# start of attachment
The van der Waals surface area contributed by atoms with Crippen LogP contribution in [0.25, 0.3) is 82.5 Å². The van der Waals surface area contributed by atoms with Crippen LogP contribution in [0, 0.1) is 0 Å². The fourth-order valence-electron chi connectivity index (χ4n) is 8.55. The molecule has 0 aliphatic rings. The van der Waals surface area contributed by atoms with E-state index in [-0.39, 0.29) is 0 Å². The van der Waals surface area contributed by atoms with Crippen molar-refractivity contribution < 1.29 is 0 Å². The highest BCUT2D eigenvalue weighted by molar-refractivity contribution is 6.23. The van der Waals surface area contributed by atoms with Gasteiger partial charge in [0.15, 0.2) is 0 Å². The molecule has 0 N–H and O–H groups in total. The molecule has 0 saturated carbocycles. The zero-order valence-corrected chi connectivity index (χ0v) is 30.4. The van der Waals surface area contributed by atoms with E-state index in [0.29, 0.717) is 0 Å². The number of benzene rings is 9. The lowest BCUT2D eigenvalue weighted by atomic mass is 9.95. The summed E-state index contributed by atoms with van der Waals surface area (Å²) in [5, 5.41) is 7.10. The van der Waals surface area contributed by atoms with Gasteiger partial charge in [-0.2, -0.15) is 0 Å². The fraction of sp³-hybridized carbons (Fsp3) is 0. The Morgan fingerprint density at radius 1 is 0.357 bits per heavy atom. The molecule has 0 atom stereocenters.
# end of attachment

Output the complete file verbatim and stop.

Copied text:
The van der Waals surface area contributed by atoms with Crippen LogP contribution in [0.25, 0.3) is 82.5 Å². The van der Waals surface area contributed by atoms with Crippen LogP contribution in [0, 0.1) is 0 Å². The fourth-order valence-electron chi connectivity index (χ4n) is 8.55. The molecule has 0 aliphatic rings. The van der Waals surface area contributed by atoms with E-state index in [-0.39, 0.29) is 0 Å². The van der Waals surface area contributed by atoms with Crippen molar-refractivity contribution < 1.29 is 0 Å². The highest BCUT2D eigenvalue weighted by molar-refractivity contribution is 6.23. The van der Waals surface area contributed by atoms with Gasteiger partial charge in [0.15, 0.2) is 0 Å². The molecule has 0 N–H and O–H groups in total. The molecule has 0 saturated carbocycles. The zero-order valence-corrected chi connectivity index (χ0v) is 30.4. The van der Waals surface area contributed by atoms with E-state index in [0.29, 0.717) is 0 Å². The number of benzene rings is 9. The lowest BCUT2D eigenvalue weighted by atomic mass is 9.95. The summed E-state index contributed by atoms with van der Waals surface area (Å²) in [5, 5.41) is 7.10. The van der Waals surface area contributed by atoms with Gasteiger partial charge in [-0.2, -0.15) is 0 Å². The fraction of sp³-hybridized carbons (Fsp3) is 0. The Morgan fingerprint density at radius 1 is 0.357 bits per heavy atom. The molecule has 0 atom stereocenters.